Given what had come before it, Robin van Persie’s 93rd minute strike was perhaps the most welcome goal of Manchester United’s Premier League campaign. After Didier Drogba had headed Chelsea into a second half lead, Louis van Gaal’s side, missing Radamel Falcao through injury had struggled to make a dent in the visiting defence, and were staring at a third defeat of the season. A late equaliser against the league leaders, despite clear issues with the performance, certainly helped.
The established narrative was for this to be an afternoon for United fans to suffer through, given the disparity between themselves and Chelsea in the league table and in their performances. Van Gaal’s defence, shorn of Phil Jones after yet another injury were far from convincing yet again, Rafael earning an early booking for grabbing Eden Hazard and the central duo of Marcos Rojo and Chris Smalling both guilty of poor passes in dangerous areas. But United still offered a threat, breaking at pace early on and seeing Van Persie and Angel Di Maria pass up presentable opportunities. Adnan Januzaj inparticular looked far sharper going forward than he had in the Midlands six days ago, and United maintained a compact shape that (mostly) kept Chelsea at bay when they ventured forward. Maroaune Fellaini’s presence was instantly justified given how quiet he had managed to keep Cesc Fabregas, but Van Gaal was still grateful for David de Gea’s save after a poor Rojo clearance set up the returning Drogba for the chance of the half just inside the area. The deadlock was warranted; the first half was equal parts tight and stretched, but neither team truly shone.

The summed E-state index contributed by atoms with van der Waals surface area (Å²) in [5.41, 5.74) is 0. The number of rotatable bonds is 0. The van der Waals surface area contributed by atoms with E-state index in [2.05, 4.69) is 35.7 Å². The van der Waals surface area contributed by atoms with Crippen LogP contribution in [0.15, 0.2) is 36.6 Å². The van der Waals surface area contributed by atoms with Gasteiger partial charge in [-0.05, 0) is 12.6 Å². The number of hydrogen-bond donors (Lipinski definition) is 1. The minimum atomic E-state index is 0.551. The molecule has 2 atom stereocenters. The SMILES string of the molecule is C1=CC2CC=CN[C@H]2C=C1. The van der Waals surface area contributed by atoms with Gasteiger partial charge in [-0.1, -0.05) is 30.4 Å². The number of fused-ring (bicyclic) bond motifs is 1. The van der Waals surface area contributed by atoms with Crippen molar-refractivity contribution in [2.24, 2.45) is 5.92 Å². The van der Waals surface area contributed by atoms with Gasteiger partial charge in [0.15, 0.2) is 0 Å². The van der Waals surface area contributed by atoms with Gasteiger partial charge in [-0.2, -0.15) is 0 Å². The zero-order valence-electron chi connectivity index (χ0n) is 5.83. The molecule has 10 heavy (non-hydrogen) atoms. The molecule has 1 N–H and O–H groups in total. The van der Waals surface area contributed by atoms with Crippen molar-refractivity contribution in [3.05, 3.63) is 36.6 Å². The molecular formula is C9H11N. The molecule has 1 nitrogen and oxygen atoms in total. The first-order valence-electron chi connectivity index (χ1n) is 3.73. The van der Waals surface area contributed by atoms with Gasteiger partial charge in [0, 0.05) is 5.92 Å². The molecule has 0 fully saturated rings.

The visitors decision to up the tempo paid off handsomely after the break, and having seen Fellaini flash a shot just wide of Thibault Courtois’ goal, Drogba opened the scoring. De Gea had done brilliantly to keep out Hazard with the Belgian clean through, but Drogba headed home the resulting corner with Rafael hopelessly outmuscled and Van Persie flapping on the post. United struggled for rhythm thereafter, and Chelsea were able to keep them at bay without breaking much of a sweat. Branislav Ivanonvic’s dance into the penalty area and subsequent flash across goal was far more threatening than anything that the home side could conjure up, and with Di Maria, this season’s inspiration unable to get around Chelsea’s brick wall, the home side looked flat.
And with the visitors happy to shut up shop at 0-1, with over 30 minutes remaining, the game looked to have petered out. United threw belated crosses far too close to Courtois and the Belgian keeper looked unflappable. The lack of noise at Old Trafford signified that the home fans didn’t believe a comeback was possible, and having seen plenty of similar situations end in a whimper since Sir Alex Ferguson’s reign ended, no one could blame them. But then again, given Van Persie’s 93rd minute equaliser and Daley Blind’s late leveller against West Brom, maybe that narrative is being tested. Ivanovic’s foul on Di Maria brought a second booking and a red card, from which the Argentine found Fellaini. When his header was saved well, the Dutchman swept home the rebound to earn a point that had long since looked beyond United, and end the afternoon’s work with a decidedly brighter outlook.
Van Gaal will have learnt little that he didn’t already know about his side in this last week. Defensive gaffes are still present and United’s inability to trouble Chelsea’s defence once Mourinho had settled for 0-1 was a worry. But having clawed back two points from losing positions twice in six days, he’ll no doubt welcome a return to that famous penchant for late dramatics. Given the 13-point gap between United and top spot that would have existed had the scoreline stayed the same, the timing was impeccable.